Local Ripples, Global Waves
Learn from world-changing thinkers and innovators in the Marine Affairs community
Sustainable Oceans is the annual conference organized by Master of Marine Management students of the Marine Affairs Program at Dalhousie University, and is supported by the Sobey Fund for Oceans. This year, the ninth annual conference will take place on Friday, September 25th and Saturday the 26th, hosted on Zoom, and based out of Halifax, NS on the ancestral and unceded territory of the Mi’kmaq.
The conference will explore the theme of Local Ripples, Global Waves, bringing together a diverse audience of students, faculty, members of the marine community, and the public.
We are proudly collaborating with the following individuals as our conference keynote and discussion panel
Keynote: Diz Glithero
As an educator, researcher, adjunct professor, and consultant, Diz has led community and national projects focused on the intersection of education, environmental stewardship, and civic engagement. In 2017, Diz served as the Education Lead for the Canada C3 Expedition, a 150-day expedition from Toronto to Victoria via the northwest passage. Currently, Diz serves as the national coordinator of the Canadian Ocean Literacy Coalition, a research initiative to explore Canadians’ civic relationship with the ocean and establish a national strategy to advance ocean literacy in Canada.
Photo credits: Student on Ice Foundation
Panelist: Stella Bowles
Stella Bowles is a 16 year old environmentalist and public speaker. Her grade 6 science fair project prompted three levels of government to commit 15.7 million dollars to clean up the LaHave River. She is proof one little girl can make a difference and she hopes her story inspires others to take on a cause, to create more positive environmental changes.
Panelist: Gerald Singh
Gerald Singh is a researcher whose interests are primarily situated in the science-policy interface, and focused on understanding the dynamics between social, economic, and environmental dimensions in sustainable development. This focus takes form in the following ways: 1) assessing cumulative anthropogenic impacts on the environment and understanding the consequences to people; 2) determine priority policy actions and plans to achieve specific sustainable development objectives (particularly the Sustainable Development Goals); 3) understand risk and uncertainty in sustainability policy and management.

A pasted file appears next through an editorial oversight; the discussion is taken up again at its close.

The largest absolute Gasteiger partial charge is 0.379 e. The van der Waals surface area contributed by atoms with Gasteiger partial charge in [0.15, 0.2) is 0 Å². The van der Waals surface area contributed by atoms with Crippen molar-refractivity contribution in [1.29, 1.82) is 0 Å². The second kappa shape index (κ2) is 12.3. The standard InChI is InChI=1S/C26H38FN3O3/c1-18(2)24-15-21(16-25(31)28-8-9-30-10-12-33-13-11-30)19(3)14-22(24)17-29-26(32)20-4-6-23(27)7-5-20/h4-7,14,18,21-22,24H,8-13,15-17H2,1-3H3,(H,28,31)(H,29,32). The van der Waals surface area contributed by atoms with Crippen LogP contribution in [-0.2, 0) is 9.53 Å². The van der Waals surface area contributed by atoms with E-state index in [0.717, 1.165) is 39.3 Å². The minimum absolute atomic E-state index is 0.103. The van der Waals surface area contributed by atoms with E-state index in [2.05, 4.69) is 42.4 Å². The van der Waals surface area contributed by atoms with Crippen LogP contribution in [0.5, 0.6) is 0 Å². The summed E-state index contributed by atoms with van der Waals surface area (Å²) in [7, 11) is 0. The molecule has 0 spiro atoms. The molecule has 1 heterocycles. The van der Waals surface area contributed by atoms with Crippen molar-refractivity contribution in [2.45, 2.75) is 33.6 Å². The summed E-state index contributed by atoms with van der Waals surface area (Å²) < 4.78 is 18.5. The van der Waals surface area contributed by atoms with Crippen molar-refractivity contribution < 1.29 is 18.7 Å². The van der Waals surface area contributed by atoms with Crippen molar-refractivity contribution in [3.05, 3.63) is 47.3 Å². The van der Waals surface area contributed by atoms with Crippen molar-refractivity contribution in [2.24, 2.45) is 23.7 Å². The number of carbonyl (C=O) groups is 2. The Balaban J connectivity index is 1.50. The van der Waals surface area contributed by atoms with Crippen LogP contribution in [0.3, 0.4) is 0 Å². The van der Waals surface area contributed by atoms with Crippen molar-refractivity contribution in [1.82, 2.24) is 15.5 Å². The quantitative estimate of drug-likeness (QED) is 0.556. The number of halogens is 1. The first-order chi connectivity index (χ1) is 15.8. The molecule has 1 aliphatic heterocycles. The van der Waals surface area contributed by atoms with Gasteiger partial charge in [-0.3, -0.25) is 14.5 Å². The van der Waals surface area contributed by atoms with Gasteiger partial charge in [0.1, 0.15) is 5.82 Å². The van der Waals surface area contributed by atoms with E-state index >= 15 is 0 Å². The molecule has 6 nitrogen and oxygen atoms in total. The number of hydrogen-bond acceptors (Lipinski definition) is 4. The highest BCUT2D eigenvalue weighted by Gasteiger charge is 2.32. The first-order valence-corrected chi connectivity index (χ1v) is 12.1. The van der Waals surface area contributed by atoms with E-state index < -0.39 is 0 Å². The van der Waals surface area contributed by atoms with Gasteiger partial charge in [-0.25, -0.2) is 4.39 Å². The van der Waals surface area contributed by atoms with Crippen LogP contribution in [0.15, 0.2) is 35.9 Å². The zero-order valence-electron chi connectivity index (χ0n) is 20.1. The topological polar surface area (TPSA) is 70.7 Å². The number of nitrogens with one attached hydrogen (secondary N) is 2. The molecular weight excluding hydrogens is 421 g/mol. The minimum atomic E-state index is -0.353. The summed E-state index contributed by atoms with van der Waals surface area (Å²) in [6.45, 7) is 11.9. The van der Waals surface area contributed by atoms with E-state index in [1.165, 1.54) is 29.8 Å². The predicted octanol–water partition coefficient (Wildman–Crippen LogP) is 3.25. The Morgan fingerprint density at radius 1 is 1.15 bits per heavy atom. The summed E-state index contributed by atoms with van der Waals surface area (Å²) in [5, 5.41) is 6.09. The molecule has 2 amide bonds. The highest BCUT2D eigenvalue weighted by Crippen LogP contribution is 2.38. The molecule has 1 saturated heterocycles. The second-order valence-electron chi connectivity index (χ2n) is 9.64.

With expertise in post-secondary education and marine policy, Colleen Turlo currently works with Oceans North on community-based marine conservation initiatives. Her work focuses on engaging communities and communicating with stakeholders to strengthen marine protection in the Atlantic and Arctic Oceans. Colleen spent several years working on sustainable seafood market initiatives, and was an assistant professor at the Korea Maritime and Ocean University in Busan, South Korea. She earned a master’s degree in marine management from Dalhousie University.
Panelist: Colleen Turlo
The Sobey Fund for Oceans is based on a generous and innovative gift from the Donald R. Sobey Foundation. The gift provides support for the development of a conservation legacy for oceans, specifically through the funding of scholarships and work placements. The Sobey Fund for Oceans will provide the strong foundation onto which we aspire to build greater investment into the broader work of both WWF-Canada and Dalhousie's Marine Affairs Program.
The Ocean Tracking Network (OTN) is a global aquatic research, data management and partnership platform headquartered at Dalhousie University in Halifax, N.S. A global community of researchers is using OTN’s infrastructure and analytical tools to track the movements and survival of more than 245 keystone, commercially important and/or endangered species including marine mammals, sea turtles, squid, crab, lobster, and fishes such as sharks, sturgeon, tuna, salmonids and cod. OTN’s mission is to inform the stewardship and sustainable management of aquatic animals by providing knowledge on their movements, habitats and survival in the face of changing global environments.
Oceana Canada was established as an independent charity in 2015 and is part of the largest international advocacy group dedicated solely to ocean conservation. Oceana Canada has successfully campaigned to end the shark fin trade, make rebuilding depleted fish populations the law, improve the way fisheries are managed and protect marine habitat. We work with civil society, academics, fishers, Indigenous Peoples and the federal government to return Canada’s formerly vibrant oceans to health and abundance. By restoring Canada’s oceans, we can strengthen our communities, reap greater economic and nutritional benefits and protect our future.
Dalhousie Univesity's Faculty of Science is pleased to support the Sustainable Oceans Conference 2020 and invest in Dalhousie's Marine Affairs Program.
The Marine Environmental Observation, Prediction and Response Network (MEOPAR) is a national Network of Centres of Excellence, connecting top marine researchers across the country with highly-qualified personnel, partners and communities. MEOPAR aims to fund leading-edge research, train the next generation of marine professionals, and connect research results to real-world solutions.
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